But then there’s the Truth of their relationship, which is… Uncomfortable at best and in bad taste at worst. Don’t even get me started on the whole stupid tree thing or how memory is applied to the two of them. The ending made me so furious and disbelieving that I was so glad I didn’t have to read a page more or ever worry about a potential sequel. Let’s just say: ego death? Not my flavor.
As for the representation, especially concerning the lesbian side couple, don’t waste your time or money on Edgewood for that factor alone. Both lesbian characters are there for when the main character needs them for plot purposes, and then they vanish from existence.
That was most of the book, honestly. If it wasn’t in Emeline’s line of sight or in her immediate thoughts, it didn’t exist. As a result, so much of her interpersonal relationships and the world-building remain underdeveloped, and many plot twists happen with no real thought to their consequences or impact for the characters they are related to. If something does not pertain directly to Emeline, then it isn’t truly important.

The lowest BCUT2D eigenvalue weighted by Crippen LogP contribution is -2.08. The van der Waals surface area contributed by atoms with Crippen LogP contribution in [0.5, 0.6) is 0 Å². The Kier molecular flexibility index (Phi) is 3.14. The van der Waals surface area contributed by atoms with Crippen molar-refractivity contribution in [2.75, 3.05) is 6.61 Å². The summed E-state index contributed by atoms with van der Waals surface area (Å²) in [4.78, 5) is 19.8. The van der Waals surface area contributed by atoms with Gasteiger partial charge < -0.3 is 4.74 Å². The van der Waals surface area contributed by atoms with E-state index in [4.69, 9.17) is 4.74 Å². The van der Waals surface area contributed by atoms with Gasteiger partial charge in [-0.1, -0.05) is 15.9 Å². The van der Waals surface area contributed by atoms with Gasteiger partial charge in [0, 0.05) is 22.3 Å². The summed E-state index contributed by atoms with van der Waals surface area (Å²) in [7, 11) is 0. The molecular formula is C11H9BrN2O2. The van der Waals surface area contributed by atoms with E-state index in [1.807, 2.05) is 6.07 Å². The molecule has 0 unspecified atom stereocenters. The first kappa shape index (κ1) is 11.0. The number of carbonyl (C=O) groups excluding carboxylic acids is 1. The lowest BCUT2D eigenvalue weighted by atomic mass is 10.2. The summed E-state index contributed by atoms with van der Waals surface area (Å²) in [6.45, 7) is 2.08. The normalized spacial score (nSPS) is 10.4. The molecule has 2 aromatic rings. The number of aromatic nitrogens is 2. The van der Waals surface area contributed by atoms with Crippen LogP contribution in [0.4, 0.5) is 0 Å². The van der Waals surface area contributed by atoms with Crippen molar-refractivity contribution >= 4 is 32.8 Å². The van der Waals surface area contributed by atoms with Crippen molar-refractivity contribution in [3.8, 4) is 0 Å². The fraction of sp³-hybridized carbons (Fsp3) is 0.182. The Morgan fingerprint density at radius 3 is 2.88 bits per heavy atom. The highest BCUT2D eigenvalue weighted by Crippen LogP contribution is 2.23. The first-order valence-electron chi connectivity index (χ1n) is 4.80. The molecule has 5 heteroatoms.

This is, perhaps, the biggest trend in YA that is a huge reason why I’ve been turning away from this genre and reaching for adult fantasy novels. I’m tired of the main character being the only character who matters. Why have a cast of characters at all if they are only names on a page—or, in Wood King fashion, are not even deserving of a name?